Main menu


Haiti on the brink of collapse, NGOs warn as UN talks on restoring order continue | Haiti

featured image

NGOs operating in Haiti warn that as the UN security council debates on how to restore order, the chaos engulfing the country is so integrated and the social fabric is so fragmented that the country is on the verge of collapse.

Haitians now face a series of overlapping crises that are becoming more deadly by the day as heavily armed gangs continue to blockade the country’s main port and fuel terminal.

The country is also experiencing the worst hunger in its history as a deadly cholera epidemic and armed gangs increasingly target women and children with sexual violence as a form of warfare.

“We haven’t seen anything like this in the 20 years we’ve worked in Haiti,” said Fiammetta Cappellini, country representative of the Avsi Foundation. “Violence is everywhere and it touches everyone. The most vulnerable people are literally struggling to survive, as humanitarian aid is out of reach.”

On Monday, the United States and Mexico called for the creation of a non-UN multinational force to overthrow the gangs that now dominate much of Port-au-Prince.

Violence escalated after the assassination of President Jovenel Moïse in July 2021, when gangs—many of whom had ties to established politicians—exploited a power vacuum to seize more ground.

The factions that dominate most of Port-au-Prince are using more brutal tactics than ever to intimidate the public, the UN human rights office said on Friday.

In its new report, the UN concluded that gang rape of older women and girls under the age of 10 has become a tool “to instill fear, punish, subjugate and torment the local population”.

Among the dozens of “horrible testimonies” collected by the UN, there were cases of children being raped for hours in front of their parents, and in some cases by more than half a dozen armed men.

“The number of cases is increasing alarmingly as the humanitarian and human rights crisis in Haiti deepens,” said Nada Al-Nashif, acting chief of human rights.

The UN said sexual violence against abducted victims was also used. The organization has documented cases of gang raping women and girls repeatedly over days or weeks while in captivity. In some cases, gangs send video footage of the attacks to pressure victims’ families to pay for their release.

The UN said it would make any chance of reconciliation and peacebuilding in the country more challenging if sexual violence is not stopped immediately.

“Such widespread use of sexual violence risks further fragmenting the already highly fragile social fabric of Haitian society in the coming years and could undermine prospects for sustainable development and lasting stability,” the report said.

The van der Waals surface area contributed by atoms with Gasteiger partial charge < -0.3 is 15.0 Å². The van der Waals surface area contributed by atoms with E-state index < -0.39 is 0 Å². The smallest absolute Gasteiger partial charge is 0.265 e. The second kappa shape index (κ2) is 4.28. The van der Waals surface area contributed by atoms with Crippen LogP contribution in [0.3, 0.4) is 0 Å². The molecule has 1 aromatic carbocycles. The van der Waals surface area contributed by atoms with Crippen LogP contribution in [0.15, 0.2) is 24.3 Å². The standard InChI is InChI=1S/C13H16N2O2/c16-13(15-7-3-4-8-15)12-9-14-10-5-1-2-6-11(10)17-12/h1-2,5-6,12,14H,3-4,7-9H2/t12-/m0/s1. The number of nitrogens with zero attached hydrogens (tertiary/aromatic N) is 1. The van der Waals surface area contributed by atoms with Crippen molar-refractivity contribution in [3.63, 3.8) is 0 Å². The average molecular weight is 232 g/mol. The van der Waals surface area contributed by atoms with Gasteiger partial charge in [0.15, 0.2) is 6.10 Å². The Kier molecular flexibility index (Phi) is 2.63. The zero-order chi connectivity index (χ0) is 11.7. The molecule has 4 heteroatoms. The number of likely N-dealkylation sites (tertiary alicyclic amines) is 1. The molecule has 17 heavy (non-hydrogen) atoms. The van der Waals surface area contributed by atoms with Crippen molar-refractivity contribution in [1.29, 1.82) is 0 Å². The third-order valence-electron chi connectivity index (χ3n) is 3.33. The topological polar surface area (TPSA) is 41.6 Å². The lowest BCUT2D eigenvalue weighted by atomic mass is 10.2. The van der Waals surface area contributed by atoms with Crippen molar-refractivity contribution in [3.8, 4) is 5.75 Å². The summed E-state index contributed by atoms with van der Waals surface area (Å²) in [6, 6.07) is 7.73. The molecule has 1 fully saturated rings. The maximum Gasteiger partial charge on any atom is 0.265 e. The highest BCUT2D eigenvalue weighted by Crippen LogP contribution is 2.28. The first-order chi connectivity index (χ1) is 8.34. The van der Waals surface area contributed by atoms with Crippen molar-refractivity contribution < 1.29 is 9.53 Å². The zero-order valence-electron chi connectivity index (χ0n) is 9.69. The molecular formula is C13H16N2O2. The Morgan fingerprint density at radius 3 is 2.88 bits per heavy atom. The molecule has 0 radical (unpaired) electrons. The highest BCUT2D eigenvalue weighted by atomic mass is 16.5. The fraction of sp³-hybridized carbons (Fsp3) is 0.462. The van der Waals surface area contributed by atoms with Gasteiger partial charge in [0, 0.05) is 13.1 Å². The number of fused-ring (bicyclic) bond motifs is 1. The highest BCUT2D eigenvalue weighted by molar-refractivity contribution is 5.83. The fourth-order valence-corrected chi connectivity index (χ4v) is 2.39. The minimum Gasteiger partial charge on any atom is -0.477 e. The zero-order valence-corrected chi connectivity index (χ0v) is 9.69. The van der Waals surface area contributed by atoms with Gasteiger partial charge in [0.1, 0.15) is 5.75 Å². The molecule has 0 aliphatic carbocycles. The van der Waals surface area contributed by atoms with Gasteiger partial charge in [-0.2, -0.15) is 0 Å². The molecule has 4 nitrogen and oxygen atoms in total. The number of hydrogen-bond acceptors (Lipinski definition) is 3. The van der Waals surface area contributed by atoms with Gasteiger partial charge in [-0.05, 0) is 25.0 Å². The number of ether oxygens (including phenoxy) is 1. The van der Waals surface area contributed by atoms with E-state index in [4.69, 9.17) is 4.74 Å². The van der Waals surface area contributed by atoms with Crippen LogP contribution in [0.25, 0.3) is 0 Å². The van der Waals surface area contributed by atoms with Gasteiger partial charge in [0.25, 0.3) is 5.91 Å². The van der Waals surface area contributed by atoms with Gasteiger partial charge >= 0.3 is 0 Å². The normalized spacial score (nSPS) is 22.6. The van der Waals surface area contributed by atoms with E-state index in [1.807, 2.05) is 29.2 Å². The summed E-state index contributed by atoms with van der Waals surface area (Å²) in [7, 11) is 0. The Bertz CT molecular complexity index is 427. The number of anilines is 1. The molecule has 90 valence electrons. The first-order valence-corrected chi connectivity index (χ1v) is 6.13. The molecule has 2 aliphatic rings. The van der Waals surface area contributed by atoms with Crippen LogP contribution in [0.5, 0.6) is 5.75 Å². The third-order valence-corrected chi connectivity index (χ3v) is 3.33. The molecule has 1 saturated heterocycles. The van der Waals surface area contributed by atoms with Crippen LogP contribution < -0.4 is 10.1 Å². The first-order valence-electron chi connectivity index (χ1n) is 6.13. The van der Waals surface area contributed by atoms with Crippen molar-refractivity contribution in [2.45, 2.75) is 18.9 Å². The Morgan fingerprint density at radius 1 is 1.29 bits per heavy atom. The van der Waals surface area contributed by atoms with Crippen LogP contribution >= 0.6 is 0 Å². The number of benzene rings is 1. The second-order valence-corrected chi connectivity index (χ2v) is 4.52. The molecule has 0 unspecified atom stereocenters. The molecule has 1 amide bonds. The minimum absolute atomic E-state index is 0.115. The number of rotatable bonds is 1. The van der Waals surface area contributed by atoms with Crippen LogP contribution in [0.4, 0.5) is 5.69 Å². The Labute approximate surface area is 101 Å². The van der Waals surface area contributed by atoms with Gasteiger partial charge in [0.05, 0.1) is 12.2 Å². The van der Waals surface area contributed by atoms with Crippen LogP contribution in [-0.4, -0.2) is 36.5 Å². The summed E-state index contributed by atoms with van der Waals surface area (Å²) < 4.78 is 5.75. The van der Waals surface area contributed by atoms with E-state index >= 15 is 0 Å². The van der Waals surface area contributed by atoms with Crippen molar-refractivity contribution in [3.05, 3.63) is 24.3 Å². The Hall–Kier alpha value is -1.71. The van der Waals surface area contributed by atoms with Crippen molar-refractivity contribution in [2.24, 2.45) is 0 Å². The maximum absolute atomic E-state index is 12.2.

The World Food Program (WFP) warned on Friday that already dire levels of hunger are reaching unprecedented, “catastrophic” levels.

A record 4.7 million people are facing acute hunger, and 1.8 million are currently at an emergency level of malnutrition.

For the first time, thousands of Haitians are starving at level 5 – WFP’s highest alert level and one often reserved for wartime famine.

Malnutrition has long been common in the slums of Port-au-Prince, but the country’s paralysis by gangs has caused hunger to reach life-or-death levels.

Due to severe oil shortages, many residents are unable to work and food prices are soaring, according to WFP, causing 65% of Cite Soleil residents to go hungry on a regular basis and 5% to require urgent humanitarian assistance.

As the cabinets emptied and the taps dried, the cholera disease returned to Haiti in grim timing.

The bacterial disease can be deadly – ​​especially for those who are malnourished – and likely spreads easily in the slums of Port-au-Prince, medical NGOs say, because there is little running water for sanitation.

Port-au-Prince’s national prison has become the epicenter of the epidemic, with 14 deaths recorded in the overcrowded prison.

Haitian health authorities have recorded 425 suspected cases and 22 deaths as of October 14.

Haiti’s last cholera epidemic began in 2010 and has killed 10,000 over the past nine years to eradicate.

NGOs fear that history will repeat itself unless an immediate solution is found to quell the violence and end food and water shortages.

“The people of Haiti can’t wait any longer,” said Judes Jonathas, who runs the NGO Mercy Corps’ Haiti program. “We cannot descend any further into this abyss. The urgency now is to save what can be saved.”

As the number of victims of disease, malnutrition and gunshot wounds grows, access to healthcare is shrinking as many hospitals remain closed due to national fuel shortages.

“The population is in an unprecedented and dramatic state. “Now it’s really a matter of life and death on a daily basis,” said Capellini.

Jonathas said the “progressive destruction” of Haiti and its institutions will make it a long and difficult program to stabilize and then rebuild it from a failed state to a functioning democracy.

“There is no clear policy and governance at all levels, while all the structures needed to respond to the country’s problems have been weakened,” he said.

He added that for any international solution to be permanent, it must include Haitians. UN missions in Haiti have suppressed violence in the past, but quickly bounced back once they left.

“Solutions must be local among Haitians, but of course with the involvement of our international partners. If we talk about solutions and forget about key Haitian actors once again, coming back with the same problems a few years later will be a short-term solution.”